In this regard, the RF Constitutional Court in its decision of September 24, 2013, No 1342-O indicated, that the provisions of Art. 1484 of the RF CC, establishing prohibition on the use, without the rights holder’s consent, of designations, similar to his trade mark, in relation to the products, for individualization of which the trade mark was registered, or homogenous products, if as a result of such use the possibility can arise for the confusion, are aimed at realization of Part I of Art. 44 of the RF Constitution in conjunction with its Part IV of Art. 15, Part III of Art. 17, Part II of Art. 34 and Part III of Art. 55, as well as at implementation of the obligations of the Russian Federation under the international agreements (the Paris Convention, the Madrid Agreement Concerning the International Registration of Marks, etc.).
Thus, the draft laws contradict Art. 10.bis of the Paris Convention, in accordance with which the countries of the Union for the protection of industrial property (including the Russian Federation) are bound to assure to nationals of the member countries effective protection against unfair competition, and not to establish in the national legislation the rule on prior use and on issuance of royalty-fee ordinary (nonexclusive) license without the consent from the rights holder (in accordance with the compulsory license model).
The proposed changes contradict also Art. 10.ter of the Paris Convention, which reads, that the countries of the Union (including the Russian Federation) undertake to assure to nationals of the other countries of the Union (nationals here mean both physical and legal persons) appropriate legal remedies effectively to repress all acts, enumerated in Art. 10.bis of the Paris Convention. Besides, they undertake, further, to provide measures to permit federations and associations representing interested industrialists, producers, or merchants, provided that the existence of such federations and associations is not contrary to the laws of their countries, to take action in the courts or before the administrative authorities, with a view to the repression of the acts referred to in Article 10.bis, in so far as the law of the country in which protection is claimed allows such action by federations and associations of that country
During preliminary negotiations between the Russian Federation and WTO member states, the Working Party Report on the accession of Russia to WTO was drafted on November, 17, 2011. In accordance with cl. 2 of the Protocol on the accession of Russia to WTO, Russia confirmed the necessity of fulfillment of obligations, enumerated in §1450 of the Report, in accordance with which the Working Party took note of the explanations and statements of the Russian Federation concerning its foreign trade regime and also took note of the commitments by the Russian Federation in relation to certain specific matters, some of which directly relate to the intellectual property rights (§§ 1201-1353 of the Report).
Thus, in the process of accession to WTO, in general, Russia has harmonized its legislation in the intellectual property rights area with the rules of the TRIPS Agreement and the Paris Convention. Adoption of the draft laws, containing the rules on the right of prior use for trade marks and on the issuance without the rights owners’ consent of royalty-fee ordinary (nonexclusive) licenses on limitations of the exclusive right without remuneration payments to the rights holders, contradicts the international agreements, which introduce the ban on the acts, that can result in confusion and deceit in relation to the nature, method of manufacturing, attributes of products, their manufacturer; and also the ban on commercial activity leading to discrediting of establishments or their goods.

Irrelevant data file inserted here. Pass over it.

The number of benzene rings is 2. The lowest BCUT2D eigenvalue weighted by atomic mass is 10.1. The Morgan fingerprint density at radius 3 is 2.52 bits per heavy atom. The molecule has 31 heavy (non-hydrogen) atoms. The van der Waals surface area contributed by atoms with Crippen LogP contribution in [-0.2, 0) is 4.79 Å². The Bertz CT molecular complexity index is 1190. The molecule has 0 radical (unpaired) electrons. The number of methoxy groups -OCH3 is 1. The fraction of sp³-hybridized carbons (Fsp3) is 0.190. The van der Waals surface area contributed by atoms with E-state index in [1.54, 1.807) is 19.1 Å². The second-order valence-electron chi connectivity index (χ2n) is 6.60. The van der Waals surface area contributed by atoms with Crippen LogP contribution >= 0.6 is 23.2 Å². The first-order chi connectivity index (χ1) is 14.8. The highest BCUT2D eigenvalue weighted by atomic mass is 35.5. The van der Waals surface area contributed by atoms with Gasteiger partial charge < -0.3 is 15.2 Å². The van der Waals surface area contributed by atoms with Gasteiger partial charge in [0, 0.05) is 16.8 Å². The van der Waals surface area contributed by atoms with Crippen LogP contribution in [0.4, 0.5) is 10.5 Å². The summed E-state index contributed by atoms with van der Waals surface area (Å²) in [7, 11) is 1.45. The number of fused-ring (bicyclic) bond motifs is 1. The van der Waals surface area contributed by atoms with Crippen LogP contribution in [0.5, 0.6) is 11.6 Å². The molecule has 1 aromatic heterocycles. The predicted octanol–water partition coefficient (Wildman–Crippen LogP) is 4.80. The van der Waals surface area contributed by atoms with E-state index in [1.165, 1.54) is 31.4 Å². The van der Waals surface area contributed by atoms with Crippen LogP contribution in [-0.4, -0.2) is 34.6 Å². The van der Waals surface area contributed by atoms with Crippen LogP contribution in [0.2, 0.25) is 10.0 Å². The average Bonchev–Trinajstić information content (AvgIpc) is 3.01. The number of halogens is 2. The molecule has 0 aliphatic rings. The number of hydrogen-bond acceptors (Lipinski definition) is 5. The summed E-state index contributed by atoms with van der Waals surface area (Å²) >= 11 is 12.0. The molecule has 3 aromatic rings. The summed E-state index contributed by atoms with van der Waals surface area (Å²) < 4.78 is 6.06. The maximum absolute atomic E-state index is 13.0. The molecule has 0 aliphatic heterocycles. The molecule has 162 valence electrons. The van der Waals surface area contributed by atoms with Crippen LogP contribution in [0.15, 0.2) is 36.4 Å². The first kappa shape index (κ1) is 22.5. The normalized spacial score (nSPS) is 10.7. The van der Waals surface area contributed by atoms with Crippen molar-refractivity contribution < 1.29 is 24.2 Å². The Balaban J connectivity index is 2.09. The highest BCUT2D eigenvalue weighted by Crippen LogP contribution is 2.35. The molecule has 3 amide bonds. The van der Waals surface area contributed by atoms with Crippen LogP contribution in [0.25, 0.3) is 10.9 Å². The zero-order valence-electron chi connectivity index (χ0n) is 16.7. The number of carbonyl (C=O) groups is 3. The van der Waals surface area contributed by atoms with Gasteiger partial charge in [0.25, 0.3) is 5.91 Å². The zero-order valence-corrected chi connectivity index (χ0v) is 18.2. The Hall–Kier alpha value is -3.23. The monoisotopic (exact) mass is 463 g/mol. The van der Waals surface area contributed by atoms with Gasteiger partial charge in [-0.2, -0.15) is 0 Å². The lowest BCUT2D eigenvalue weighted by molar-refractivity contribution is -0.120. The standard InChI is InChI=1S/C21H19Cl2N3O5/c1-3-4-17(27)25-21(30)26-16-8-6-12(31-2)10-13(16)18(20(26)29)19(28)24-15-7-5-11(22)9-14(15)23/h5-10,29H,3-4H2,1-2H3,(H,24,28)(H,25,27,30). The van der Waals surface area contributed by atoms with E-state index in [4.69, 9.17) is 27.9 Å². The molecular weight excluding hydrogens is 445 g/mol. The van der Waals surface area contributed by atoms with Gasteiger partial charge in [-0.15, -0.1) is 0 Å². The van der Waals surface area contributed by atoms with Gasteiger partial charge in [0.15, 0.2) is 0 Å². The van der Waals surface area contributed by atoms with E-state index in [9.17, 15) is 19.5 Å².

As was already noted, the patent legislations of the majority of the states worldwide contain the institute of compulsory license.
By the way, the TRIPS Agreement, actually enshrining in Art. 31 the compulsory license regime, does not use this notion. The absence of this terminology is also explained in Article 5 A of the Paris Convention, which envisages the non use of the institute of compulsory license by the national legislator. In particular, the USA used the possibilities of the discretionary rule of the Convention, having refused from legislative recognition of compulsory licensing. That is why, Art. 31 if the TRIPS Agreement formulates such use, as the use ‘without the authorization of the right holder’ and only in the antitrust legislation. The majority of foreign states do not use in their legislation the concept ‘compulsory license’, replacing it by the concept ‘restriction of the exclusive right’ as part of unfair competition, which can be classified as the abuse of the right.
The origins of reasons for inclusion into the Paris Convention of the rules of Art. 5 A can be traced in the French patent law. In order to prevent the possibility of using technologies in foreign states with the simultaneous non use of them domestically, which can adversely affect the level of technological potential of the state, the abovementioned rules on compulsory license were adopted. The rules were included into the Paris Convention during the Hague Diplomatic Conference in 1925. Later, during the London Conference of 1934 and Lisbon Diplomatic Conference of 1958 these rules were reviewed in favor of expanding the legal power of the patent holders. For example, the rule was introduced on the nonexclusive nature of the compulsory license, which confirms the legal nature of the objects of the patent rights in relation to which compulsory licenses could be issued.
The USA applies the approach, in accordance with which neither complete nonuse, nor refusal in voluntary licensing justify restrictions in the execution of the exclusive rights, based on the patent.